As we come out of lockdown and start to negotiate the economic fallout it has caused, that should be borne in mind – skimping on cyber could have dire consequences
Mark Ward, Senior Research Analyst at the ISF
The coronavirus pandemic has seen a dramatic increase in cyber crime. Research from cybersecurity firm Checkpoint shows there were an estimated 200,000 coronavirus-themed attacks taking place weekly by the end of April, up from 5,000 every week in February.
Businesses, in particular, have felt first hand the effects of growing cyber crime during the coronavirus pandemic. With the vast majority of firms adopting remote working to protect their staff and abide by lockdown restrictions, their attack surface has widened and they have become lucrative targets for cyber criminals. The experience has, however, offered some important lessons for the future even after the COVID-19 pandemic ebbs away.
Cybersecurity is paramount
Throughout the coronavirus pandemic, cybersecurity teams have played a vital role within organisations – and their importance is a lesson in itself. Mark Ward, senior research analyst at Information Security Forum, says: “The obvious lesson is that all the talk about how quickly organisations can change are pretty much wrong. The swift response to the pandemic by security teams showed that, as a discipline, it can move faster. That’s a useful moment as, in the past, infosec has been seen as a braking force on an organisation. Thanks to involvement in agile and other methodologies, infosec was shrugging off that reputation and by now it’s a label that just doesn’t stick.”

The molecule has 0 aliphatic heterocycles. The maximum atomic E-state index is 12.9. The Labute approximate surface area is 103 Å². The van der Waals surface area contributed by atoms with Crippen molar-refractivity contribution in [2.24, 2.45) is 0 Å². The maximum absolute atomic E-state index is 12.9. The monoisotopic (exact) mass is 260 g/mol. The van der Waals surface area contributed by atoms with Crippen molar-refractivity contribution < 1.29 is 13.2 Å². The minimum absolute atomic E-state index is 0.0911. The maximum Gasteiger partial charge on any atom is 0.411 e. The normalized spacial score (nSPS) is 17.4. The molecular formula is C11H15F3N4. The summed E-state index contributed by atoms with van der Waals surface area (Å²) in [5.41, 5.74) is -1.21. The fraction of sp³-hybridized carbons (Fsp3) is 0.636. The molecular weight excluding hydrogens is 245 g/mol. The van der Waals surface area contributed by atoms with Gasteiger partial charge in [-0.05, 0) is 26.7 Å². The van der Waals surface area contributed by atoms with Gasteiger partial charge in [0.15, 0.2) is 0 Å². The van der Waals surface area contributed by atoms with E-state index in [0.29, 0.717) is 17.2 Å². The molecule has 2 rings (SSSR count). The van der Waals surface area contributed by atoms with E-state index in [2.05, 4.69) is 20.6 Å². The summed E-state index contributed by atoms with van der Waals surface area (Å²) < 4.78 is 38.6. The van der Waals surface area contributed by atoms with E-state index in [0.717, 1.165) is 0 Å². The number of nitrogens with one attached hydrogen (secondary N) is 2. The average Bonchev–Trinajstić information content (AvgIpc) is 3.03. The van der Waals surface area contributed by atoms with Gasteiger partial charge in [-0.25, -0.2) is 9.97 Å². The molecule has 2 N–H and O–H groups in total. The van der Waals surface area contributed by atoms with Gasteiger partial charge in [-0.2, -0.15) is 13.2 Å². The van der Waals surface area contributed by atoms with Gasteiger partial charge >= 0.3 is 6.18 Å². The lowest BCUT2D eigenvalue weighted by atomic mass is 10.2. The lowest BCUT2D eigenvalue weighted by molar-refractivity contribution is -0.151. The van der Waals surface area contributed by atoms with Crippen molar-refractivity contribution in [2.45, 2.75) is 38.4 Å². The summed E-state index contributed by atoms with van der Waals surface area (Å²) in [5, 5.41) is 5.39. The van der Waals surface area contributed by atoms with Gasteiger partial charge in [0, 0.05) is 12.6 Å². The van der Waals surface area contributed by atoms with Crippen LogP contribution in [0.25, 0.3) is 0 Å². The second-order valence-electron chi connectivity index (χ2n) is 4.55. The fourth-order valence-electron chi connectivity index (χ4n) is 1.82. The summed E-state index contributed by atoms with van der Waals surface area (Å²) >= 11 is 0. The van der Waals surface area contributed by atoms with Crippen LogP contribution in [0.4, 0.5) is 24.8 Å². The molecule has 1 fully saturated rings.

“Another aspect of this lesson is it underlines the importance of info sec to organisations – they really need it to survive and its worth has been amply demonstrated. As we come out of lockdown and start to negotiate the economic fallout it has caused, that should be borne in mind – skimping on cyber could have dire consequences,” he adds.
The final lesson, he says, is looking after cyber staff. Ward says: “They have been under enormous pressure over the last few months and that will not let up for a while. CISOs, working with colleagues in HR, should make sure that people feel supported, are getting help if they need it and are being listened to – they have been the creators of the change and will have great insights into how an organisation has changed.”
Businesses of all shapes and sizes have been the targets of cyber criminals’ desire to take advantage of the coronavirus pandemic. Consequently, organisations have had to deal with a range of online threats, and that has presented huge lessons to be learnt from a cyber security perspective.